Pro-Co Sound – Kalamazoo – Bryce Roberson (Uncle Dirty)
We miss him, his great ear and his guitar playing…Ronnie Fray
SysTech (Systems & Technology in Music, Inc.) from Kalamazoo, Michigan, was a collaboration between Greg Hochman (Keith Emerson’s Moog tech, later the North American sales director for Soundcraft) and Charlie Wicks (later the founder and CEO of Pro-Co).Together with Bryce Roberson (a.k.a. Uncle Dirty, ex-lead engineer at Chess Records), they formed the Sound Factory in Kalamazoo in the early 70’s. The company (consisting of Charlie’s Sound Factory, Greg’s SysTech and Bryce’s Uncle Dirtys recording studio) occupied an old factory site on Kalamazoo Avenue.
Because of the brilliance of the principals, Kalamazoo became a Mecca for musicians from Detroit, Chicago, and beyond.
Around 1969, Bryce also worked as a sound engineer at Great Lakes Studio (Dave Kalmbach) in Sparta, Michigan. He was also a fabulous guitarist who could play most any style of music.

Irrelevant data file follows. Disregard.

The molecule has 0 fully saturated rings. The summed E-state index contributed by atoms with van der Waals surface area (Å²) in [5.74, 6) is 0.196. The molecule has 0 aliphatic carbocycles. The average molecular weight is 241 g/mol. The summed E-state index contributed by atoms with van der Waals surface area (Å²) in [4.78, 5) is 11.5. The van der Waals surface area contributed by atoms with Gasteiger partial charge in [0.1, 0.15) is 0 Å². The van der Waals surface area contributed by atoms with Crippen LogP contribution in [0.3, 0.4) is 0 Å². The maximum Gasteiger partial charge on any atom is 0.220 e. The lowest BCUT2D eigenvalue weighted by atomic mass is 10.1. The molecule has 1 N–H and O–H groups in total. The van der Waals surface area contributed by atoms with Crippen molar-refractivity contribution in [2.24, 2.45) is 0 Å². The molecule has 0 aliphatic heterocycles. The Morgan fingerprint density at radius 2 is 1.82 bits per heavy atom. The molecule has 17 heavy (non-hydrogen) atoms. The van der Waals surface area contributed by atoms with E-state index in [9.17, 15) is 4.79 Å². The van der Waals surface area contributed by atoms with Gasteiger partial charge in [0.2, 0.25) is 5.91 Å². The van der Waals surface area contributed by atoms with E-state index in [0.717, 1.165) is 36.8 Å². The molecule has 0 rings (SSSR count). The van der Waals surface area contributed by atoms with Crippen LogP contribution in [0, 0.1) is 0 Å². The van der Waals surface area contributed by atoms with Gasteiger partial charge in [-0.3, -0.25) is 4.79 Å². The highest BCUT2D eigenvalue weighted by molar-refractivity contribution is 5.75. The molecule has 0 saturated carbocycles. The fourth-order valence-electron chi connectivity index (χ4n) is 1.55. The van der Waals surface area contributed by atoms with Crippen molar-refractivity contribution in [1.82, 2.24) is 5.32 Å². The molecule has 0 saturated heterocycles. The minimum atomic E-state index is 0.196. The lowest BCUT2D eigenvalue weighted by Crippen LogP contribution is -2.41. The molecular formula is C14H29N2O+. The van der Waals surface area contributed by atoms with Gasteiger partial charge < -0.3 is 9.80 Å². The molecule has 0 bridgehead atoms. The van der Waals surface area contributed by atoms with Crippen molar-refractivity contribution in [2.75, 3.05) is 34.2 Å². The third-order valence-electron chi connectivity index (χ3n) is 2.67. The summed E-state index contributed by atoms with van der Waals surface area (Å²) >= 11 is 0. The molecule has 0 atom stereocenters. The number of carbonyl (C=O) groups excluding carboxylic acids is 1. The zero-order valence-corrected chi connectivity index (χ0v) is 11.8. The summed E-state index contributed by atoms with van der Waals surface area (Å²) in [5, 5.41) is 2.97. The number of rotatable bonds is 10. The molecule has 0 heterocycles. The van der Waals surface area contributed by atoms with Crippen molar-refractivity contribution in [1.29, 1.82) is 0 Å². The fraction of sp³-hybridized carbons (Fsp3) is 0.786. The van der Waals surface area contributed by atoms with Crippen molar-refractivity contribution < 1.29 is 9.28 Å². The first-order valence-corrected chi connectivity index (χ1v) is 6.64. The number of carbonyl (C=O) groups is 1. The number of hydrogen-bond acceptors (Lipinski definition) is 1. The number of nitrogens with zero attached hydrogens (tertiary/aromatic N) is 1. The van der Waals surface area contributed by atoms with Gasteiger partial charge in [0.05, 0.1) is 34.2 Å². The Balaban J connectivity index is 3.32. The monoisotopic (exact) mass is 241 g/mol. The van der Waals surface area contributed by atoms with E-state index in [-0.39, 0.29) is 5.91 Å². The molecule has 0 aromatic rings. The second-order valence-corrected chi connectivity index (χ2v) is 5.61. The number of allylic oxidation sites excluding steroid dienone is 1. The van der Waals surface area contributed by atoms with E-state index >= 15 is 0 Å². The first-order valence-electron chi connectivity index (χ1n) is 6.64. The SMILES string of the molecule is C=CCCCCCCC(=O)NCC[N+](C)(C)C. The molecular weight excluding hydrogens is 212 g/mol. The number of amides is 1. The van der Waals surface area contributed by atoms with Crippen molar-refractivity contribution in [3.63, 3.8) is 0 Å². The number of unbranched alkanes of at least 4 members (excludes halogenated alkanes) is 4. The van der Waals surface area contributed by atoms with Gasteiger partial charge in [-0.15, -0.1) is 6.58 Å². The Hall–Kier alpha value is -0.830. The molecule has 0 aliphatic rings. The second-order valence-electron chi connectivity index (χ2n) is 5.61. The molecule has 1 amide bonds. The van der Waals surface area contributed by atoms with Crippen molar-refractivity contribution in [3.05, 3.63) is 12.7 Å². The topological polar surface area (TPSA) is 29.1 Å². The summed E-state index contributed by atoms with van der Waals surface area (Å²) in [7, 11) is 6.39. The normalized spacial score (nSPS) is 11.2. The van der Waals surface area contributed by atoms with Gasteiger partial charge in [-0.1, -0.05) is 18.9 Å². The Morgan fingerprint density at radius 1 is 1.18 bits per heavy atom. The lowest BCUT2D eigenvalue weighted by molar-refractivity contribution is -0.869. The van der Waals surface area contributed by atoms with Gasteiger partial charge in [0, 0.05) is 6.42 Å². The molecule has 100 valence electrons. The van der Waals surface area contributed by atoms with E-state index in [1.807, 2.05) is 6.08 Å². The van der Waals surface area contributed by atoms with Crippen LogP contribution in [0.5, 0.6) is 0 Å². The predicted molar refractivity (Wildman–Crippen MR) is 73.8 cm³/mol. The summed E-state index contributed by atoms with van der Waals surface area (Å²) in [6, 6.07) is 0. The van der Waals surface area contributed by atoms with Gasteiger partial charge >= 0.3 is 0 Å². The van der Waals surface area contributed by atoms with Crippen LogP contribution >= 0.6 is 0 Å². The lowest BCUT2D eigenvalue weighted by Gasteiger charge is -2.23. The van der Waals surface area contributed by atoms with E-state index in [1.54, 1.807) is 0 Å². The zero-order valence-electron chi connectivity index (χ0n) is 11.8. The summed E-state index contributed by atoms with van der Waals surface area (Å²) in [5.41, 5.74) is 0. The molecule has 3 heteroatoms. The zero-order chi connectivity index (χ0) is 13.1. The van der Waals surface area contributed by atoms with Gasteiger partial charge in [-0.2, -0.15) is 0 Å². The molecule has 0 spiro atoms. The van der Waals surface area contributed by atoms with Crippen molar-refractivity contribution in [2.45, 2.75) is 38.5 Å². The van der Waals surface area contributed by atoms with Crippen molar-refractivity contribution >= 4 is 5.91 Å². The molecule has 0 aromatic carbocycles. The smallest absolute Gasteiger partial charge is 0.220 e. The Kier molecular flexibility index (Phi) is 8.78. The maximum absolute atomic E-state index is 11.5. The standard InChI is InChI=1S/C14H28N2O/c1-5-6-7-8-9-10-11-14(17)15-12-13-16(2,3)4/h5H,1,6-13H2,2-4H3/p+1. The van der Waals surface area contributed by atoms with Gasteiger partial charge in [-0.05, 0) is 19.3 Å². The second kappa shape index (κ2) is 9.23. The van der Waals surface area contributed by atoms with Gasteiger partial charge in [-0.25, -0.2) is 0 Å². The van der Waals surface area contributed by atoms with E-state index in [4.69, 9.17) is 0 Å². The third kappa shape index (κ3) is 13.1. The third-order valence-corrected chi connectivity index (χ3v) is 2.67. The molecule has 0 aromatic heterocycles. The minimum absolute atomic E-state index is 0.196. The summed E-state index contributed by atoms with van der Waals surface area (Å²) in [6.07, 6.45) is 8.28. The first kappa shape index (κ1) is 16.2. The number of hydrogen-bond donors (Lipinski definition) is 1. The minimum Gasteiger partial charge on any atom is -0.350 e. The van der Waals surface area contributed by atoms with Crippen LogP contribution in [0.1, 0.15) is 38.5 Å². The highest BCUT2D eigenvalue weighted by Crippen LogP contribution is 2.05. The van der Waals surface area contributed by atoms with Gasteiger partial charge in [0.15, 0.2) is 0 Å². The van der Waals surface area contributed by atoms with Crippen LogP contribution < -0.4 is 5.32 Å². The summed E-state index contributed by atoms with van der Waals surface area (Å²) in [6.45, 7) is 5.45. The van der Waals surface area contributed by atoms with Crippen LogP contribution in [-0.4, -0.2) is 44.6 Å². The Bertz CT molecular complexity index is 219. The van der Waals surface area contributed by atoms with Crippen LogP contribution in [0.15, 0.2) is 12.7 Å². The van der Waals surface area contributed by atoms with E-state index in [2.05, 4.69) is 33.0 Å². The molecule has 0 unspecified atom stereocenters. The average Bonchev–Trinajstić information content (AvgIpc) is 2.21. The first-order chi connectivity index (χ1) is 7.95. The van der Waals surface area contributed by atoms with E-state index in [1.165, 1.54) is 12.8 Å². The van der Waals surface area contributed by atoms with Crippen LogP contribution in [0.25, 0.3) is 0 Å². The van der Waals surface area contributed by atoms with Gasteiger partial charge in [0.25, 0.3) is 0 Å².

From “The Steel Guitar Forum” February 8, 2002 by Larry Bell:
A Rat is a distortion device manufactured by a Kalamazoo MI company called ProCo.
They have made a number of devices through the years, but their claim to fame, other than the Rat, is their high quality cables and PA snakes.
At one time, in addition to the Rat, they made several rack mount effects devices. Ralph Mooney used a ProCo rack mount flanger to get the leslie sound on “The Wurlitzer Prize” for Waylon.
The Rat, TurboRat, Vintage Rat, and BRat are described on their home page (link above). I’ve seen Paul Franklin use one, in addition to many other steel players I’ve talked to or seen.
Hope this explains it. At one time (back when Gibson was in Kalamazoo), ProCo was located in a music complex including a music store, guitar repair facility, recording studio, and ProCo here in Kalamazoo. I used to hang out there when I first started playing steel, in the 70s. My first steel guitar session was at “Uncle Dirty’s Sound Machine Studios” — run by Bryce Roberson who cut his teeth at Chess Records. Now, ProCo is all that’s left. The company does pretty well, but it’s really difficult for a small company to survive in these economic times.
MCI JH16 Board 1978